Providing evidence to improve practice

Action: Convert to organic farming Bat Conservation

Key messages

  • Evidence on whether organic farming benefits bats is mixed. Four replicated, paired, site comparison studies on farms in the UK and Greece had inconsistent results.
  • Two studies in the UK found higher bat abundance and activity on organic farms than conventional farms. One of the studies found more bat species on organic farms, and the other study did not find a difference between farm types.
  • One study in the UK found no difference in bat abundance between fields in organic and conventional farms. A study on Zakynthos, Greece found that a single yearly application of insecticide chemicals did not affect bat activity over traditional olive groves.

Supporting evidence from individual studies


A replicated, paired, site comparison study in summer 2000 and 2002 on 24 pairs of farms in southern England and Wales, UK (Wickramasinghe et al 2003) found bat activity to be significantly higher over water habitats on organic farms than on conventional farms (447 vs. 144 total bat passes respectively). Bat activity did not differ significantly between farm types over pasture, arable or woodland habitats. Sixteen bat species were detected on organic farms and 11 on conventional farms but the difference was not significant. The activity of Pipistrellus and Nyctalus spp. did not differ significantly between farm types. Myotis spp. were recorded more on organic farms, and Rhinolophus spp. were only detected on organic farms with the majority in woodland habitats. Certified organic farms that had been established for 1–2 years were paired with nearby conventional farms of a comparable business, size, and number and area of habitat types. Two farms of each pair were sampled from June to September on consecutive nights. Selected habitats (pasture, arable land, water and woodland) found to be present on both farms of a pair were sampled. No details are given about the type or origin of water habitats sampled. Bat activity was recorded using bat detectors for 10 minutes at three random points within each habitat at each site. Recordings were taken for an hour and a half from one hour after sunset. Analysis of habitat surveys showed that pairs of farms were comparable in all aspects except for hedgerow height, which was significantly higher on organic farms.


In a replicated, paired, site comparison study in summer 2002 and 2003 on 65 pairs of farms in England, UK  (Fuller et al 2005) significantly more bat passes were recorded on organic farms than non-organic farms (abundance index 6–75% higher). Significantly more species were also recorded on organic farms (species density 8–65% higher). Organic farms of at least 30 ha of arable land were paired with nearby non-organic farms matched by crop type and cropping season. Bat surveys using bat detectors were conducted along 3 km triangular transects starting in a randomly chosen field on each farm between June and August on both years. Habitat data collected at all sites showed that organic farms had a higher density of hedgerows, a greater proportion of grassland than cropped cover, smaller fields and wider and taller hedgerows with fewer gaps than non-organic farms. The study looked at a variety of taxa and details about the levels of bat activity and bat species recorded are not given.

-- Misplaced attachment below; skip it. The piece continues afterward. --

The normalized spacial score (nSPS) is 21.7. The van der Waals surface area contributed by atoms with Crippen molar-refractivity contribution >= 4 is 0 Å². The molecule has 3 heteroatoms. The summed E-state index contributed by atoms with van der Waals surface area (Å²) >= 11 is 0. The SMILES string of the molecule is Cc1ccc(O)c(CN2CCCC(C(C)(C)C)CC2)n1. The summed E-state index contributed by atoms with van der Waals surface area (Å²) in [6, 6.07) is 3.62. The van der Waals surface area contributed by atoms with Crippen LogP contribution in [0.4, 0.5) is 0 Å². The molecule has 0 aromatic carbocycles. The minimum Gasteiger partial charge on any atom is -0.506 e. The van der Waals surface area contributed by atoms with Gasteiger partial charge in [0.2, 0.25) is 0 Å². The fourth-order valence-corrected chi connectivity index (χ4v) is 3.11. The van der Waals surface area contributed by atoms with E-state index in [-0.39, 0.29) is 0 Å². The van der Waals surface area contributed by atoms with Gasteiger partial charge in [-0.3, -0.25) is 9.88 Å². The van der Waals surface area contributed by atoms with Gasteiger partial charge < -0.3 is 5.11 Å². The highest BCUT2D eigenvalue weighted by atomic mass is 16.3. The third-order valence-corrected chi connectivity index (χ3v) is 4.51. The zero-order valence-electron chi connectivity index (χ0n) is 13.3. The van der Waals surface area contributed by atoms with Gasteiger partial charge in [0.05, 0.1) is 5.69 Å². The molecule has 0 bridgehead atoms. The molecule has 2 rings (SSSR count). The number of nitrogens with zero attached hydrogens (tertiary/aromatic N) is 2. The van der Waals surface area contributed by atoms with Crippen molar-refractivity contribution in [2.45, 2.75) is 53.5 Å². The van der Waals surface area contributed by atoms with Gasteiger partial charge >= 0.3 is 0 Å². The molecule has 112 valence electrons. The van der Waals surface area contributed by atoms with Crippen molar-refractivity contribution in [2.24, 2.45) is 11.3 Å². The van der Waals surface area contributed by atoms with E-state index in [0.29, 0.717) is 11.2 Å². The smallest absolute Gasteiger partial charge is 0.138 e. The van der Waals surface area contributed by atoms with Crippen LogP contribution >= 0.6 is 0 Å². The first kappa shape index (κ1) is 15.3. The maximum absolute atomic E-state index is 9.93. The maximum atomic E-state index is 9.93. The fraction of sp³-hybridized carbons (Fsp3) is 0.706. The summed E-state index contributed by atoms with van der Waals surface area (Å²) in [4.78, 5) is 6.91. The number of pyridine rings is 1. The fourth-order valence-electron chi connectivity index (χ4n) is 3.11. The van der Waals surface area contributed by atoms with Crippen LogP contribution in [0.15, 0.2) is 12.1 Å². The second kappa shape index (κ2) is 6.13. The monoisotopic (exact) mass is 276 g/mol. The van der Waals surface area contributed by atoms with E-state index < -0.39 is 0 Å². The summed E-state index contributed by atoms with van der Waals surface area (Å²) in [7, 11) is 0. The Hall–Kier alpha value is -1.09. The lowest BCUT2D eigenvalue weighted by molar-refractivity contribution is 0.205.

A replicated, paired, site comparison study in summer 2005 in olive Olea europea groves on Zakynthos island, Greece (Davy et al 2007) found that bat activity did not differ significantly between six organic and six non-organic olive groves (average 0.8 vs. 1.1 bat passes/min respectively). Bat foraging activity and the activity of insect prey also did not differ significantly. Olive groves were similar in size, age, density of trees and altitude. Organic olive groves used organic pest control and no chemicals. Non-organic groves were treated with a yearly insecticide spray treatment. Bat and insect activity in both olive groves also did not differ significantly from that in six native woodland patches (oak and pine). Each site was sampled for three nights, with rotations between sites and habitat types. Bats were captured in mist nets and activity was recorded for an hour and a half from dusk in ten minute intervals rotating between four points within each site. Eleven bat species were detected.


A replicated, paired, site comparison study in summer 2003 on eight paired farms near Bristol, UK (Pocock & Jennings 2008) did not find a significant difference in the abundance of common pipistrelles Pipistrellus pipistrellus between organic cereal fields and nearby conventionally farmed fields (total 96 vs. 152 bat passes respectively). Pairs of fields were matched to control for habitat variables and were sampled simultaneously. Each site was sampled on one night between May and August. Bat activity was recorded from 45 minutes after sunset using bat detectors for 20 minutes at four different points along a transect at each site. Two sample points were located 50 m into the field, and two within 1 m from the field boundary.

Referenced papers

Please cite as:

Berthinussen, A., Richardson, O.C., Smith, R.K., Altringham, J.D. & Sutherland, W.J. (2017) Bat Conservation. Pages 67-93 in: W.J. Sutherland, L.V. Dicks, N. Ockendon & R.K. Smith (eds) What Works in Conservation 2017. Open Book Publishers, Cambridge, UK.